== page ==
Many phones and tablets have some version of adaptive charging or optimized charging, which limits the maximum charge to improve battery health. Now, this feature could be coming to some of the best Chromebooks.
As C2 Productions pointed out on Twitter, the Chrome OS Canary channel now has a feature flag for “adaptive load.” Once enabled from chrome://flags, a new settings switch is added to the Power menu in Chrome OS settings. The description reads: “prolongs battery life by keeping it around 80%. The battery will fully charge before you typically disconnect from power”.
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Feature validation code reveals that Adaptive Charging on Chrome OS uses a machine learning model to ensure your battery reaches 100% just before you need it. It’s more than likely analyzing your usage over time to guess when you’ll unplug the Chromebook — for example, if you unplug a Chromebook every day around 9 a.m. to start working, Chrome OS could keep your battery at 80 % until 8:30 a.m. or 8:45 a.m.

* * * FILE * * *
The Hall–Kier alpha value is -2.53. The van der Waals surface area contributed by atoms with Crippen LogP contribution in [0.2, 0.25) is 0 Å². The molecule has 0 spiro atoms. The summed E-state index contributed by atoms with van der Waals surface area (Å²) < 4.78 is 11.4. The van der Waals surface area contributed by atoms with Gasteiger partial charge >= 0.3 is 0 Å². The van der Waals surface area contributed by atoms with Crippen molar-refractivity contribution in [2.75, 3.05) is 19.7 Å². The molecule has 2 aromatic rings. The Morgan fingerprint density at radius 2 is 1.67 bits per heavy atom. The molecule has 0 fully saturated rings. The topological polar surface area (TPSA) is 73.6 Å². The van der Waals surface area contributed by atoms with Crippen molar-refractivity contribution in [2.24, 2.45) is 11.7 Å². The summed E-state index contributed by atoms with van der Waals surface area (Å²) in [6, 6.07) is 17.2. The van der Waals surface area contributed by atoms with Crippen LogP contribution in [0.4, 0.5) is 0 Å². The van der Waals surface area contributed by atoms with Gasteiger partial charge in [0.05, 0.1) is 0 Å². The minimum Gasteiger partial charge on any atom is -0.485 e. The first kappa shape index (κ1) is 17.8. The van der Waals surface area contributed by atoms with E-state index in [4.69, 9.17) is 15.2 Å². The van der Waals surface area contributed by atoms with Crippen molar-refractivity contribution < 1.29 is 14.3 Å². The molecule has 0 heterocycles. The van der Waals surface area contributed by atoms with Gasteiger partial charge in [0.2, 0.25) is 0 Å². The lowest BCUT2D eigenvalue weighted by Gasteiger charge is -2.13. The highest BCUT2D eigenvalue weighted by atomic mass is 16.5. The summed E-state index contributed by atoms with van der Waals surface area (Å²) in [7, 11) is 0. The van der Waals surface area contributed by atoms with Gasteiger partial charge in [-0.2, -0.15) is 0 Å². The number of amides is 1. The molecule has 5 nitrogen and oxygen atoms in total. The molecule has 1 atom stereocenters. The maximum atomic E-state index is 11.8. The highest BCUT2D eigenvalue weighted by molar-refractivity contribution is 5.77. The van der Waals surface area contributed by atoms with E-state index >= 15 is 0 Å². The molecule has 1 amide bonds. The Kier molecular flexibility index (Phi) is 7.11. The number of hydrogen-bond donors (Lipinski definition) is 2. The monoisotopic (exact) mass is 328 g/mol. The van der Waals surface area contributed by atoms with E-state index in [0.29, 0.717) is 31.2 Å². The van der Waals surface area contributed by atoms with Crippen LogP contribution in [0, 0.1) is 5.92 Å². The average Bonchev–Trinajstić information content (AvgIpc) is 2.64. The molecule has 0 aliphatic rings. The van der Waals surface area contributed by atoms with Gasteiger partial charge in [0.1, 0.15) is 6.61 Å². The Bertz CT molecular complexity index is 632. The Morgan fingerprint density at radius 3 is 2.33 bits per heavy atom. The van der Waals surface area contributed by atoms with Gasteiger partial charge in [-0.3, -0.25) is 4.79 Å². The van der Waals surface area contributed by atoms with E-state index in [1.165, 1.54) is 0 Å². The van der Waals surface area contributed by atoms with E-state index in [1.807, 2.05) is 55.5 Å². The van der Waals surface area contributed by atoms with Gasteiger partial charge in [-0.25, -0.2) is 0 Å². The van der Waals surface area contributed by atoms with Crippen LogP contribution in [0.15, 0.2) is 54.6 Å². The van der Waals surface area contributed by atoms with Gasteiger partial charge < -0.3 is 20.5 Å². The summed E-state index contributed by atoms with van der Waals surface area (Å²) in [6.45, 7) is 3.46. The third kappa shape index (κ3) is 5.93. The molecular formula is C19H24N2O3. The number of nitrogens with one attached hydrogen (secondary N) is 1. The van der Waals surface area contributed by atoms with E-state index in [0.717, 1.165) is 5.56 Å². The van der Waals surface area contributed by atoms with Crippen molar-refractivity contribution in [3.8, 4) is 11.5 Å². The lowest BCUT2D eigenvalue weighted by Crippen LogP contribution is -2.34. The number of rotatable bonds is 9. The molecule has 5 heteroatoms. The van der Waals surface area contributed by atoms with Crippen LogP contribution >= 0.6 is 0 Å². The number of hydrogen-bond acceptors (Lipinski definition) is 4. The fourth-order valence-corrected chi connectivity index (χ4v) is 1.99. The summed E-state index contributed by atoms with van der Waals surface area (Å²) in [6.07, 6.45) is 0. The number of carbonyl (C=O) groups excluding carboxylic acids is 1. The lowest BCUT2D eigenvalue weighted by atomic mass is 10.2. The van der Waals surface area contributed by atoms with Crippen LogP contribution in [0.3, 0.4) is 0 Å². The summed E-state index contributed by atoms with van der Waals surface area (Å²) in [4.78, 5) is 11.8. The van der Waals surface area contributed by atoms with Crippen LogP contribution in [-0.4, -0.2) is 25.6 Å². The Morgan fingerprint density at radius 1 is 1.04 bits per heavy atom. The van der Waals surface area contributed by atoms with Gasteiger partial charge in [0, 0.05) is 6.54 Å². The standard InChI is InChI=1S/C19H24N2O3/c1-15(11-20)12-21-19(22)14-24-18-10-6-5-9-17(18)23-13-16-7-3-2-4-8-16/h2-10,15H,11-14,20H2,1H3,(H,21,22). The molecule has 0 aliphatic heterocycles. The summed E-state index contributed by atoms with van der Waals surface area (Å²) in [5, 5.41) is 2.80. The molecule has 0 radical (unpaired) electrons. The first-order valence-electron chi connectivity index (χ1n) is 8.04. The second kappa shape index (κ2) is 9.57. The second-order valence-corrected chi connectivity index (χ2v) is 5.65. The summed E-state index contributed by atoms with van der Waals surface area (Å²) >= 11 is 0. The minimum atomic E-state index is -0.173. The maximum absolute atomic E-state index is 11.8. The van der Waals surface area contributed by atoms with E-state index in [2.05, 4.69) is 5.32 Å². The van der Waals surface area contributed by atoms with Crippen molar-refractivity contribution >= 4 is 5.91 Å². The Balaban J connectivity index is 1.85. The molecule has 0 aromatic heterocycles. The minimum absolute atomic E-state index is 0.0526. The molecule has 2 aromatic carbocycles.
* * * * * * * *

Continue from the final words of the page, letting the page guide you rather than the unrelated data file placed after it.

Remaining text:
Google has been working on this feature for a while, as 9to5Google reported on early codes in January, but this is the first time it’s appeared as a feature flag with the intended settings panel.
Chrome OS flags page with “Adaptive Charging” flag enabled
Google already has adaptive charging on its Pixel phones, which also keeps the battery level at around 80% until you need to use the phone. Samsung Galaxy devices have a similar feature called “adaptive battery”, and iPhones have “optimized charging”.
It’s not yet known when this feature will roll out to all Chromebooks. The description of the flag in the Chromium code says “Please do not enable this feature if you are not a developer who wants to test the UI of the adaptive charging feature”, which means it is not not yet intended for regular use. Google could also remove it entirely, but so far it’s still on track to roll out to everyone.